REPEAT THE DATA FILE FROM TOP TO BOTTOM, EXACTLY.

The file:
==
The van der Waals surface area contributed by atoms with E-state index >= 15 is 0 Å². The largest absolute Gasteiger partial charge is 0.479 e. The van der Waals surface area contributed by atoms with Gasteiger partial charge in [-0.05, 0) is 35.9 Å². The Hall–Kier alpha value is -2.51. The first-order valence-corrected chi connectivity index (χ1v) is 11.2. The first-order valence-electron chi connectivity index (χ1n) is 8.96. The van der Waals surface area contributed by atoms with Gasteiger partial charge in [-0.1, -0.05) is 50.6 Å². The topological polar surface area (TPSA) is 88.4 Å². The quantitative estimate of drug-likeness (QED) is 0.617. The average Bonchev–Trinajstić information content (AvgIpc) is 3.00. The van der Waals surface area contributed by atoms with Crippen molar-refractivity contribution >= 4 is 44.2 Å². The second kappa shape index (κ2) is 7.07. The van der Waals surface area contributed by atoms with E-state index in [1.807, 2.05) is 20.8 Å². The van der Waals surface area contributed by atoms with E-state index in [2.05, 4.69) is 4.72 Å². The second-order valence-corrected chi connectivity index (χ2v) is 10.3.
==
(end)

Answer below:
The van der Waals surface area contributed by atoms with E-state index >= 15 is 0 Å². The largest absolute Gasteiger partial charge is 0.479 e. The van der Waals surface area contributed by atoms with Gasteiger partial charge in [-0.05, 0) is 35.9 Å². The Hall–Kier alpha value is -2.51. The first-order valence-corrected chi connectivity index (χ1v) is 11.2. The first-order valence-electron chi connectivity index (χ1n) is 8.96. The van der Waals surface area contributed by atoms with Gasteiger partial charge in [-0.1, -0.05) is 50.6 Å². The topological polar surface area (TPSA) is 88.4 Å². The quantitative estimate of drug-likeness (QED) is 0.617. The average Bonchev–Trinajstić information content (AvgIpc) is 3.00. The van der Waals surface area contributed by atoms with Crippen molar-refractivity contribution >= 4 is 44.2 Å². The second kappa shape index (κ2) is 7.07. The van der Waals surface area contributed by atoms with E-state index in [1.807, 2.05) is 20.8 Å². The van der Waals surface area contributed by atoms with E-state index in [2.05, 4.69) is 4.72 Å². The second-order valence-corrected chi connectivity index (χ2v) is 10.3.